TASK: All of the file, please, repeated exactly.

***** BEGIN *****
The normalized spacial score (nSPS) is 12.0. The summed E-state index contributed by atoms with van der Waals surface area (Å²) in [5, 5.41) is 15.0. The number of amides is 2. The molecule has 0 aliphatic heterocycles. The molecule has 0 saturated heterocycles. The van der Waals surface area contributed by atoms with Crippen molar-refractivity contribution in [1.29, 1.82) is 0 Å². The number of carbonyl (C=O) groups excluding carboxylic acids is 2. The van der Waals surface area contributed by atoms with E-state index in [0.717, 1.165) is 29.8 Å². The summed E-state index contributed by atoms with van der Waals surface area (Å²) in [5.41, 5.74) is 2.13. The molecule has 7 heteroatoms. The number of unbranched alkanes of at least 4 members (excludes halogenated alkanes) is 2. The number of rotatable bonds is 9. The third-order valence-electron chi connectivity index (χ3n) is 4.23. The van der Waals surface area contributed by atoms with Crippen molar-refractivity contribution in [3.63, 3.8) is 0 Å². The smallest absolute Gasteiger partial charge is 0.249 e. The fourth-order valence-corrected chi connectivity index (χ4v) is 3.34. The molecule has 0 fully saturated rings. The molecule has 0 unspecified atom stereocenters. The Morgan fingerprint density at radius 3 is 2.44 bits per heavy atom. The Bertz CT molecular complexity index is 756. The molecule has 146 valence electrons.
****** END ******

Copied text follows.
The normalized spacial score (nSPS) is 12.0. The summed E-state index contributed by atoms with van der Waals surface area (Å²) in [5, 5.41) is 15.0. The number of amides is 2. The molecule has 0 aliphatic heterocycles. The molecule has 0 saturated heterocycles. The van der Waals surface area contributed by atoms with Crippen molar-refractivity contribution in [1.29, 1.82) is 0 Å². The number of carbonyl (C=O) groups excluding carboxylic acids is 2. The van der Waals surface area contributed by atoms with E-state index in [0.717, 1.165) is 29.8 Å². The summed E-state index contributed by atoms with van der Waals surface area (Å²) in [5.41, 5.74) is 2.13. The molecule has 7 heteroatoms. The number of unbranched alkanes of at least 4 members (excludes halogenated alkanes) is 2. The number of rotatable bonds is 9. The third-order valence-electron chi connectivity index (χ3n) is 4.23. The van der Waals surface area contributed by atoms with Crippen molar-refractivity contribution in [3.63, 3.8) is 0 Å². The smallest absolute Gasteiger partial charge is 0.249 e. The fourth-order valence-corrected chi connectivity index (χ4v) is 3.34. The molecule has 0 fully saturated rings. The molecule has 0 unspecified atom stereocenters. The Morgan fingerprint density at radius 3 is 2.44 bits per heavy atom. The Bertz CT molecular complexity index is 756. The molecule has 146 valence electrons.